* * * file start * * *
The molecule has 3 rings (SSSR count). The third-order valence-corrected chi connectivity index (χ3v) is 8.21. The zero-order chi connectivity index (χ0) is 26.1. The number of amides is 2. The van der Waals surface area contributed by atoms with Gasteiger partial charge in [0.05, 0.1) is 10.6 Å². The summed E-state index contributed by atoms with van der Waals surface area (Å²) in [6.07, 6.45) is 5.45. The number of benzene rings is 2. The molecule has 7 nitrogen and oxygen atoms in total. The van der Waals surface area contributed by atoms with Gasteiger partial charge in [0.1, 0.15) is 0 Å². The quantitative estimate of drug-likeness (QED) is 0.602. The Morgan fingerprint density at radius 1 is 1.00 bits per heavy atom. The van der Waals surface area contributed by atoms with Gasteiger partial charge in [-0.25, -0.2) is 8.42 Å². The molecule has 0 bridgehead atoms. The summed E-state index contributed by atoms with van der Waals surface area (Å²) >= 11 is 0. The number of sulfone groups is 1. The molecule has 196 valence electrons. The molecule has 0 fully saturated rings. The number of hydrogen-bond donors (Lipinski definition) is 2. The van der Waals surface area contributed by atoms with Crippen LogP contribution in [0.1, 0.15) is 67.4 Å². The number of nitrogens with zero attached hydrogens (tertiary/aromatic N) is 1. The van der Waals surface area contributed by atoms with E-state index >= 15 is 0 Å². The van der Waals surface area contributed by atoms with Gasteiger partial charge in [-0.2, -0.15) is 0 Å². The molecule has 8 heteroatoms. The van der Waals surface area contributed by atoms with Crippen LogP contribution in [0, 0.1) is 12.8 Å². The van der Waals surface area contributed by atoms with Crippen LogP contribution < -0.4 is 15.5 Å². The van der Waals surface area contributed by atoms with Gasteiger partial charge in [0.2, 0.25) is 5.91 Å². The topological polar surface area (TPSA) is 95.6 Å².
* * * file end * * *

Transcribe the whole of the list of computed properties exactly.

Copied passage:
The molecule has 3 rings (SSSR count). The third-order valence-corrected chi connectivity index (χ3v) is 8.21. The zero-order chi connectivity index (χ0) is 26.1. The number of amides is 2. The van der Waals surface area contributed by atoms with Gasteiger partial charge in [0.05, 0.1) is 10.6 Å². The summed E-state index contributed by atoms with van der Waals surface area (Å²) in [6.07, 6.45) is 5.45. The number of benzene rings is 2. The molecule has 7 nitrogen and oxygen atoms in total. The van der Waals surface area contributed by atoms with Gasteiger partial charge in [0.1, 0.15) is 0 Å². The quantitative estimate of drug-likeness (QED) is 0.602. The Morgan fingerprint density at radius 1 is 1.00 bits per heavy atom. The van der Waals surface area contributed by atoms with Gasteiger partial charge in [-0.25, -0.2) is 8.42 Å². The molecule has 0 bridgehead atoms. The summed E-state index contributed by atoms with van der Waals surface area (Å²) >= 11 is 0. The number of sulfone groups is 1. The molecule has 196 valence electrons. The molecule has 0 fully saturated rings. The number of hydrogen-bond donors (Lipinski definition) is 2. The van der Waals surface area contributed by atoms with Crippen LogP contribution in [0.1, 0.15) is 67.4 Å². The number of nitrogens with zero attached hydrogens (tertiary/aromatic N) is 1. The van der Waals surface area contributed by atoms with E-state index >= 15 is 0 Å². The van der Waals surface area contributed by atoms with Gasteiger partial charge in [-0.2, -0.15) is 0 Å². The molecule has 8 heteroatoms. The van der Waals surface area contributed by atoms with Crippen LogP contribution in [0, 0.1) is 12.8 Å². The van der Waals surface area contributed by atoms with Crippen LogP contribution < -0.4 is 15.5 Å². The van der Waals surface area contributed by atoms with Gasteiger partial charge in [0.2, 0.25) is 5.91 Å². The topological polar surface area (TPSA) is 95.6 Å².